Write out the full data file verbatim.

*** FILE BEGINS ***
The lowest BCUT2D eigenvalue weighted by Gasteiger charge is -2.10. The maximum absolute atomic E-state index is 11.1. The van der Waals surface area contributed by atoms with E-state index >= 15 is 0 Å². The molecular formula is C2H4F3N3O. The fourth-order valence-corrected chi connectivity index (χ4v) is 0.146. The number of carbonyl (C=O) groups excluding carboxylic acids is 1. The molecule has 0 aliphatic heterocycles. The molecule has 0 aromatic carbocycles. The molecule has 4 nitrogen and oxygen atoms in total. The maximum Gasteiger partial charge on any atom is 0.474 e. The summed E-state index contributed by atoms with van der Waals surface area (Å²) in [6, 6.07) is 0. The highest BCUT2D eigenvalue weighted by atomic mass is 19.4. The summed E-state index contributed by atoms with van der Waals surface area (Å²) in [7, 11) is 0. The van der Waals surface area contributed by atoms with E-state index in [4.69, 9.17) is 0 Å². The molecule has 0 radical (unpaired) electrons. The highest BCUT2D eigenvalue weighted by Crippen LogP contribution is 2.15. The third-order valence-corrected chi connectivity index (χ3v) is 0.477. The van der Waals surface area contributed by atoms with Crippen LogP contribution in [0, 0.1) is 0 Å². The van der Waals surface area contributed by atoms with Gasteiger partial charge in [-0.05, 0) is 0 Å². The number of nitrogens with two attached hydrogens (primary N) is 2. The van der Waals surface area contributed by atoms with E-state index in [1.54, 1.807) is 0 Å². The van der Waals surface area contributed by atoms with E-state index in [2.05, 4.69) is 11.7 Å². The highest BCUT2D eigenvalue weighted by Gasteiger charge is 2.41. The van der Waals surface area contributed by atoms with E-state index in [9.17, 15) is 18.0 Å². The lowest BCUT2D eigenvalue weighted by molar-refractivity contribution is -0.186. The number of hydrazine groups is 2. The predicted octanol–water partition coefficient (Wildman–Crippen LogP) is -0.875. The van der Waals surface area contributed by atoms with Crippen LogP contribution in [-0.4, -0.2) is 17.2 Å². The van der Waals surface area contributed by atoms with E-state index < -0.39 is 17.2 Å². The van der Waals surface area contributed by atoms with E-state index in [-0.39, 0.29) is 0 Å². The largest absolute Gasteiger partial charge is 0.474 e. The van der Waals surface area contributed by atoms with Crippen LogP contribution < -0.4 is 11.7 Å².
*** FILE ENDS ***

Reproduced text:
The lowest BCUT2D eigenvalue weighted by Gasteiger charge is -2.10. The maximum absolute atomic E-state index is 11.1. The van der Waals surface area contributed by atoms with E-state index >= 15 is 0 Å². The molecular formula is C2H4F3N3O. The fourth-order valence-corrected chi connectivity index (χ4v) is 0.146. The number of carbonyl (C=O) groups excluding carboxylic acids is 1. The molecule has 0 aliphatic heterocycles. The molecule has 0 aromatic carbocycles. The molecule has 4 nitrogen and oxygen atoms in total. The maximum Gasteiger partial charge on any atom is 0.474 e. The summed E-state index contributed by atoms with van der Waals surface area (Å²) in [6, 6.07) is 0. The highest BCUT2D eigenvalue weighted by atomic mass is 19.4. The summed E-state index contributed by atoms with van der Waals surface area (Å²) in [7, 11) is 0. The van der Waals surface area contributed by atoms with E-state index in [4.69, 9.17) is 0 Å². The molecule has 0 radical (unpaired) electrons. The highest BCUT2D eigenvalue weighted by Crippen LogP contribution is 2.15. The third-order valence-corrected chi connectivity index (χ3v) is 0.477. The van der Waals surface area contributed by atoms with Crippen LogP contribution in [0, 0.1) is 0 Å². The van der Waals surface area contributed by atoms with Gasteiger partial charge in [-0.05, 0) is 0 Å². The number of nitrogens with two attached hydrogens (primary N) is 2. The van der Waals surface area contributed by atoms with E-state index in [1.54, 1.807) is 0 Å². The van der Waals surface area contributed by atoms with E-state index in [2.05, 4.69) is 11.7 Å². The highest BCUT2D eigenvalue weighted by Gasteiger charge is 2.41. The van der Waals surface area contributed by atoms with E-state index in [9.17, 15) is 18.0 Å². The lowest BCUT2D eigenvalue weighted by molar-refractivity contribution is -0.186. The number of hydrazine groups is 2. The predicted octanol–water partition coefficient (Wildman–Crippen LogP) is -0.875. The van der Waals surface area contributed by atoms with Crippen LogP contribution in [-0.4, -0.2) is 17.2 Å². The van der Waals surface area contributed by atoms with E-state index < -0.39 is 17.2 Å². The van der Waals surface area contributed by atoms with E-state index in [-0.39, 0.29) is 0 Å². The largest absolute Gasteiger partial charge is 0.474 e. The van der Waals surface area contributed by atoms with Crippen LogP contribution < -0.4 is 11.7 Å².